Before I started this design blog, I was blogging under the publishing umbrella, Glam Media, and wrote several popular articles for what is now Tasty.com and other well known blogs. While I no longer work for Glam, my past as a career blogger, afforded me the opportunity to buy my first house: a fixer upper!
Two years after purchasing my fixer upper home, Glam Media filed bankruptcy, and I lost my main source of revenue. What was once a company valued at $1 Billion, quickly shut its doors, leaving many bloggers in the dust.
I ended up having to fire my contractors and do everything myself, from drywall, to floor repairs, to painting, and trimwork. Channeling my inner Chip and Joanna Gaines, I busted through plaster and lathe like it was nobody’s business. While the process wasn’t nearly as easy (and quick) as it looks on TV, I learned a ton about home repair and design challenges thanks to This Old House and of course, my favorite HGTV show, Fixer Upper.
While there is still work that remains unfinished, I did complete a majority of renovations. So, without further ado, here is quick tour of my first home renovation, sans trim.
Starting with the kitche, this space is probably my favorite part of the whole house. We transformed a very narrow, enclosed galley kitchen into a larger, open concept space with a full-sized island and bright new cabinets.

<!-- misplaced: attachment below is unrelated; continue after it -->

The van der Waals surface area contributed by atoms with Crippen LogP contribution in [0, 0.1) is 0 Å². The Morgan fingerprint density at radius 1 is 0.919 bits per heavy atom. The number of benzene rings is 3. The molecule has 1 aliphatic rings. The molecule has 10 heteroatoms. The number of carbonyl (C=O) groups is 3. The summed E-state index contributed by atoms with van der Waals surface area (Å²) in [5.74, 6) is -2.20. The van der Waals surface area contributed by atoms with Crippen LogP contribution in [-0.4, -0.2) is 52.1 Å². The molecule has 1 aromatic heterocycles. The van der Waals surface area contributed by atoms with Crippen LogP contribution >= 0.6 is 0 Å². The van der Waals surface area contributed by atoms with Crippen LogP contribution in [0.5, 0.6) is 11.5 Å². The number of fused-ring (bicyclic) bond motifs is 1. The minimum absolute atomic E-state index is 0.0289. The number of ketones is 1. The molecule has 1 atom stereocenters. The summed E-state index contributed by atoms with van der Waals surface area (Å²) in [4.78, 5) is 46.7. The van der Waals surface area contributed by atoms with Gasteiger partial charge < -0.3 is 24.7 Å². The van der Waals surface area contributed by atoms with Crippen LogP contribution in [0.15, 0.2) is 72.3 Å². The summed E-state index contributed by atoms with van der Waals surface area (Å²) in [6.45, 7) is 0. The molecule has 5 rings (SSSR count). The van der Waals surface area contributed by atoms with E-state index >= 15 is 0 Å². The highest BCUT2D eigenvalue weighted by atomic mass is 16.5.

The living room is actually a combined living/dining space but since the kitchen island is so large (9×5) we don’t use the dining area, and instead eat at the island. No dining room = more play space for kiddos. We tore down the wall that separated the kitchen from the living room to open up the space and brought back the original hardwood floors hidden underneath the carpet. A couple of built in shelves were added for more storage because this house came with ZERO storage space.
The original master bathroom was disconnected from the master bathroom and in a separate hallway that guests had access to. Down the hall from the master bath was a small nursery that would’ve been too small for a modern baby bedroom. To make better use of small spaces, we moved the hallway, which enlarged the bathroom, and transformed the old nursury into a walk-in closet.
Sometime in the 50s, the house was a duplex, and what is now the baby room, was originally an upstairs living room. We put up some walls, moved the hallway, replacing it with two full-sized closets, and added a doorway.
I don’t have any pictures of this bathroom in its original form, but it used to be an upstairs kitchen. Because of that, I had troubles envisioning a full-sized bathroom until it was completely gutted. Since it used to be a kitchen, it’s large enough to host a party, and perfect size for a separate bathtub and shower which was installed so that the twins could bathe at the same time while they were little, and separately as they got older.
When I originally bought this house, there were three functional bedrooms. Since we turned the upstairs living into a bedroom, there are now 4 including the master: three upstairs, and one downstairs.